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Lavi Workers Stage Peaceful Protest

September 8, 1987
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About 15,000 employes of Israel Aviation Industries (IAI) demonstrated peacefully but noisily outside the Prime Minister’s Office Sunday to protest the Cabinet’s decision to scrap the Lavi, Israel’s jet fighter-plane project.

They marched around the building seven times, blowing horns in a reprise of Joshua’s phalanx before the walls of Jericho. They carried placards reading “Zionism Kaput,” “Scrapping the Lavi Means Dependence Forever,” and “Lavi, C’est La Vie.” Some chanted “Peres Go Home.” The marchers followed an eight-foot model of the Lavi which would have been the second-generation combat aircraft designed and built in Israel.

Police armed with clubs and shields were on the scene and troops with machine guns were deployed on rooftops. But the anti-riot precautions proved unnecessary. The demonstrators observed the conditions laid down by the Premier’s Office–that they observe law and order and not interfere with Ministers entering the building to attend the weekly Cabinet session.

The Lavi decision split the Cabinet along party lines. Labor voted to abandon the project. Likud stood firmly behind it and might have carried the day had not Finance Minister Moshe Nissim, a Likud Liberal, sided with Labor.

The issue is far from dead. The Herut Central Committee, meeting in Ariel in the West Bank Sunday, resolved to “make every effort to reexamine the decision.” Premier Yitzhak Shamir insisted, however, that as long as the Cabinet majority decision stands, it must be respected.


But Shamir sharply criticized the top-ranking Israel Defense Force officers, including the new Chief of Staff, Gen. Dan Shomron, and Air Force Commander Gen. Avihu Bin Nun who had lobbied vigorously against the Lavi. They argued that the hugely expensive project would rob the IDF and particularly the Air Force of more vital new weaponry. They contended that the American F16C jet fighter was as good as the Lavi and much less costly.

Shamir, however, blasted the generals. He said the IDF’s involvement in the Lavi debate was “a dangerous precedent which I hope will never be repeated.” Herut denounced Foreign Minister Shimon Peres, the Labor Party leader, and Defense Minister Yitzhak Rabin for their opposition to the plane. But observers noted that the resolution adopted by Herut to try to reverse the decision was moderate compared to the sharp rhetoric of Shamir, Minister of Commerce and Industry Ariel Sharon, Housing Minister David Levy and Levy and Minister-Without-Portfolio Moshe Arens who last week resigned from the Cabinet to protest abandonment of the Lavi.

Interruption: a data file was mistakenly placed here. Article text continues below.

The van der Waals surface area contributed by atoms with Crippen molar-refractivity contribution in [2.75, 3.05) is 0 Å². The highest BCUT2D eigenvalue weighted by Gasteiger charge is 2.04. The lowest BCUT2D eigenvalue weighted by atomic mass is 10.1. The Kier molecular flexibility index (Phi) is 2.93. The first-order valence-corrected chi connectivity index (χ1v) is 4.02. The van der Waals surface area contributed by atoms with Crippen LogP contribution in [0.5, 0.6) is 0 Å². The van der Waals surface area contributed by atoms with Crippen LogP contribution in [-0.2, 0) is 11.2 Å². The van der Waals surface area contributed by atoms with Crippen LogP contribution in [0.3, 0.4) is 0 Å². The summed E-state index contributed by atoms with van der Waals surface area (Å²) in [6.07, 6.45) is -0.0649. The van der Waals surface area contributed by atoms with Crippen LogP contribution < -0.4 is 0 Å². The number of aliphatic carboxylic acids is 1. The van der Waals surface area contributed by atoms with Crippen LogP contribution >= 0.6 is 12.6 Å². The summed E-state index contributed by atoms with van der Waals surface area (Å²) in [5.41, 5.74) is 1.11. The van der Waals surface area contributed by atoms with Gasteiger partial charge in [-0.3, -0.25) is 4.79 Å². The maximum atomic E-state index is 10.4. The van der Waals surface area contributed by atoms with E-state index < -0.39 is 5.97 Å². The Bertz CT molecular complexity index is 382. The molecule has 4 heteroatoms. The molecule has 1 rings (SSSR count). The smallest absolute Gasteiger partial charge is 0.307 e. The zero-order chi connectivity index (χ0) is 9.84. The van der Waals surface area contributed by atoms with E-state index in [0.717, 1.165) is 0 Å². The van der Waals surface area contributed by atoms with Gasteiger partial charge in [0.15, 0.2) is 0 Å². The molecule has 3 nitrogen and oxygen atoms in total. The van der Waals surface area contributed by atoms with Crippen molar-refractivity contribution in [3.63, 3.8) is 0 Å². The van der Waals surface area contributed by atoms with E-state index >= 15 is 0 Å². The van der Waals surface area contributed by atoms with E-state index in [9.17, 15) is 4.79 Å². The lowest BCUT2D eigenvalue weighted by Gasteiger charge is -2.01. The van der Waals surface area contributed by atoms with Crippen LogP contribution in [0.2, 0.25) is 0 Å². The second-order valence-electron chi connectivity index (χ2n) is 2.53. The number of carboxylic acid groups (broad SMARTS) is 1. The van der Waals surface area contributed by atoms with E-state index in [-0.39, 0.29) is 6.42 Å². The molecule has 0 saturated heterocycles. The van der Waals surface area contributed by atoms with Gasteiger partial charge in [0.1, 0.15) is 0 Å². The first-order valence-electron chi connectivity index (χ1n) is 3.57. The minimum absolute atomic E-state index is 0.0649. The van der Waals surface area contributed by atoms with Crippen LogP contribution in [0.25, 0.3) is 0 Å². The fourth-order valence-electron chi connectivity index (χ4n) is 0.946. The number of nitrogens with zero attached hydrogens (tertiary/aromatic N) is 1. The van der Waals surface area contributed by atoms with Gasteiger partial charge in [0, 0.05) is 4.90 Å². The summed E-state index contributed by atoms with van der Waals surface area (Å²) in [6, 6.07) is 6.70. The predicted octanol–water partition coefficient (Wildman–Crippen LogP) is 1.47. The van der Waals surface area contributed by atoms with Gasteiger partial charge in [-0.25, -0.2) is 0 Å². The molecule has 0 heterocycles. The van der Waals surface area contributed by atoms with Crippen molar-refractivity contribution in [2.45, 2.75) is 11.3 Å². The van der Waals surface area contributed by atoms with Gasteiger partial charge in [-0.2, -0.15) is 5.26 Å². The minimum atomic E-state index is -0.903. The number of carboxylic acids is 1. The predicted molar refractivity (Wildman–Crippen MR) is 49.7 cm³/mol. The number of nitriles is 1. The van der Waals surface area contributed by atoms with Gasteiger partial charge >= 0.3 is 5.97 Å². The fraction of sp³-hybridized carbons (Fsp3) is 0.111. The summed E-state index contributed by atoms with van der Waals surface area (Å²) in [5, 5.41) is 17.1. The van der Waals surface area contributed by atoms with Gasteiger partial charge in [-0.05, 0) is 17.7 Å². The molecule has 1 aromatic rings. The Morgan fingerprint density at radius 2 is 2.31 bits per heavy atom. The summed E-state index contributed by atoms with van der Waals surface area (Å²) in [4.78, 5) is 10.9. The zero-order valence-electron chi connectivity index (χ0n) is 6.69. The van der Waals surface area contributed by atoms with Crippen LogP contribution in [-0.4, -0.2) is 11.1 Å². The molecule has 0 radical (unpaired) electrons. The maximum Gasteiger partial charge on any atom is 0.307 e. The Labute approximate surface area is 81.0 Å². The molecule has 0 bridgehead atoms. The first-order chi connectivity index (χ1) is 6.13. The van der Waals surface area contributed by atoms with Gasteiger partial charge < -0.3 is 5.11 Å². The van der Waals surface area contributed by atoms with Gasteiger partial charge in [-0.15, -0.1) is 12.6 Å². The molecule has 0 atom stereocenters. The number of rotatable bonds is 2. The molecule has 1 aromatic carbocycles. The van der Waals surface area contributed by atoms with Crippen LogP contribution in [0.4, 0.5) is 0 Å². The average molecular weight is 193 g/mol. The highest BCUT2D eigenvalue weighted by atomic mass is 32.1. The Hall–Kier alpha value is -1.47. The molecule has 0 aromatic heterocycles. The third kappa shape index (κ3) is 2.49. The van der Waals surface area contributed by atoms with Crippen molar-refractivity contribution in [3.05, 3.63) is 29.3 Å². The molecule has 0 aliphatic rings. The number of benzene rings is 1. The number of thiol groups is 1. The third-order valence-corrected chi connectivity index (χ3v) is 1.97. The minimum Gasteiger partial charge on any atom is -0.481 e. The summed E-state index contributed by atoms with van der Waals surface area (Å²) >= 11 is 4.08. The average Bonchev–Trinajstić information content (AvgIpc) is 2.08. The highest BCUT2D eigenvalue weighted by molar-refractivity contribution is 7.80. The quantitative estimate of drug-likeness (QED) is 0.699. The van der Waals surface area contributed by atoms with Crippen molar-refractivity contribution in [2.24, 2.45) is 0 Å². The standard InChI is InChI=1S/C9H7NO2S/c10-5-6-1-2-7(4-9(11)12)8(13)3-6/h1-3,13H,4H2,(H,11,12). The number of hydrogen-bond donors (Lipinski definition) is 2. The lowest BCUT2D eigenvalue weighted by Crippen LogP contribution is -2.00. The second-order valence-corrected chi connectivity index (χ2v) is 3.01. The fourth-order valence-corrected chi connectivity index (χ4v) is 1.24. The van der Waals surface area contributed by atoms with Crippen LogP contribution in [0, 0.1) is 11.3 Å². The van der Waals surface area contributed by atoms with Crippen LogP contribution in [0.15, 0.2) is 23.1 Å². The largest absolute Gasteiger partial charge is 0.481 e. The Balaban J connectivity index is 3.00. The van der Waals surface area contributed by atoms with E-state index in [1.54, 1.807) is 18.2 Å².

The immediate effect of the Cabinet’s action may be large-scale dismissals by the government owned IAI, one of the largest single employers in the country. Rabin ordered to top management of IAI Sunday night to lay off 3,000 employes. He said 2,000 other Lavi workers could be employed on other IDF-backed weapons projects.

Nissim said earlier that the number of dismissals will not be determined immediately and he hoped additional aid from the U.S. would reduce the number of lay-offs. Some IAI employes may find jobs with the Israel Electric Corp.


Nissim will go to Washington next week on a trip planned before the Lavi decision. he told Israel Radio Friday that he would ask the Americans to quickly implement their promises to help Israel cushion the dislocations resulting from cancellation of the Lavi.

He said he would also investigate ways of utilizing American defense orders in Israel that would be most helpful to Israel’s defense industries in general and IAI in particular.


Secretary of State George Shultz sent a message Friday to Shamir reaffirming the American commitment to support Israel’s economy and security. He told Shamir he understood the difficulty of the decision to scrap the Lavi but promised that cooperation from now on would strengthen both countries.

On Thursday Shultz telephoned Arens, a former Israel Ambassador to the U.S. who is highly respected in Washington. He urged him to withdraw his resignation. But Arens replied that while he was moved by Shultz’s plea, he could not bear the responsibility for the Lavi decision and therefore left the Cabinet.

Meanwhile, Peres told the Foreign Ministry Executive Friday that Israel’s main goal now is to strengthen economic ties with the U.S. and Japan, including technological and industrial projects.

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